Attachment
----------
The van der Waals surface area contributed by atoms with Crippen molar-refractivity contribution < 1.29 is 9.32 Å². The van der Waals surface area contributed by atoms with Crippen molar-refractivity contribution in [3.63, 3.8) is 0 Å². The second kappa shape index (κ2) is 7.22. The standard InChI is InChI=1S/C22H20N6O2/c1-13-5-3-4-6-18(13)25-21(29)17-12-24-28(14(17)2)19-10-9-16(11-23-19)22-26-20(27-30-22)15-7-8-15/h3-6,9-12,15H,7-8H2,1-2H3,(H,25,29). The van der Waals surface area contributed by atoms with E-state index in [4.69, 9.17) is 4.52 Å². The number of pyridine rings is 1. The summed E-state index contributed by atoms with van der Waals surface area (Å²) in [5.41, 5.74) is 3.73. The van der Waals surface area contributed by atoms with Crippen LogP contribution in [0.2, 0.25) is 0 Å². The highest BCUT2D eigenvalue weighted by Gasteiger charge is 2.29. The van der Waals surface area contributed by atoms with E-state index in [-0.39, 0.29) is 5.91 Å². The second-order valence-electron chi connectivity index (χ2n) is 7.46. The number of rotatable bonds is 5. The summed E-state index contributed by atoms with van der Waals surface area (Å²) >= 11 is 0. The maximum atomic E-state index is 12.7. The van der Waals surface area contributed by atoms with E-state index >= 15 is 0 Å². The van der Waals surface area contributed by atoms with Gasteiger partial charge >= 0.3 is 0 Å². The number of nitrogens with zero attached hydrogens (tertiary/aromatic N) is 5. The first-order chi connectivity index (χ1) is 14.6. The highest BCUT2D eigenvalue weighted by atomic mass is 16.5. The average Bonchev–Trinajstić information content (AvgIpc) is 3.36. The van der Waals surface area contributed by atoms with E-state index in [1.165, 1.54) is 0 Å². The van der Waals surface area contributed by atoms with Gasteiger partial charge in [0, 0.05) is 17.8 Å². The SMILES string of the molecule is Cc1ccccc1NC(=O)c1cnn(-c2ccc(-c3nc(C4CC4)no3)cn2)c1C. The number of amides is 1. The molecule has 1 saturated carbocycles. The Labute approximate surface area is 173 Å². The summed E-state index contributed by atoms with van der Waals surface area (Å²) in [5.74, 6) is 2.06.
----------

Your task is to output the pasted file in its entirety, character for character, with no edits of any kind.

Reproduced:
The van der Waals surface area contributed by atoms with Crippen molar-refractivity contribution < 1.29 is 9.32 Å². The van der Waals surface area contributed by atoms with Crippen molar-refractivity contribution in [3.63, 3.8) is 0 Å². The second kappa shape index (κ2) is 7.22. The standard InChI is InChI=1S/C22H20N6O2/c1-13-5-3-4-6-18(13)25-21(29)17-12-24-28(14(17)2)19-10-9-16(11-23-19)22-26-20(27-30-22)15-7-8-15/h3-6,9-12,15H,7-8H2,1-2H3,(H,25,29). The van der Waals surface area contributed by atoms with E-state index in [4.69, 9.17) is 4.52 Å². The number of pyridine rings is 1. The summed E-state index contributed by atoms with van der Waals surface area (Å²) in [5.41, 5.74) is 3.73. The van der Waals surface area contributed by atoms with Crippen LogP contribution in [0.2, 0.25) is 0 Å². The highest BCUT2D eigenvalue weighted by Gasteiger charge is 2.29. The van der Waals surface area contributed by atoms with E-state index in [-0.39, 0.29) is 5.91 Å². The second-order valence-electron chi connectivity index (χ2n) is 7.46. The number of rotatable bonds is 5. The summed E-state index contributed by atoms with van der Waals surface area (Å²) >= 11 is 0. The maximum atomic E-state index is 12.7. The van der Waals surface area contributed by atoms with E-state index >= 15 is 0 Å². The van der Waals surface area contributed by atoms with Gasteiger partial charge >= 0.3 is 0 Å². The number of nitrogens with zero attached hydrogens (tertiary/aromatic N) is 5. The first-order chi connectivity index (χ1) is 14.6. The highest BCUT2D eigenvalue weighted by atomic mass is 16.5. The average Bonchev–Trinajstić information content (AvgIpc) is 3.36. The van der Waals surface area contributed by atoms with E-state index in [1.165, 1.54) is 0 Å². The van der Waals surface area contributed by atoms with Gasteiger partial charge in [0, 0.05) is 17.8 Å². The SMILES string of the molecule is Cc1ccccc1NC(=O)c1cnn(-c2ccc(-c3nc(C4CC4)no3)cn2)c1C. The number of amides is 1. The molecule has 1 saturated carbocycles. The Labute approximate surface area is 173 Å². The summed E-state index contributed by atoms with van der Waals surface area (Å²) in [5.74, 6) is 2.06.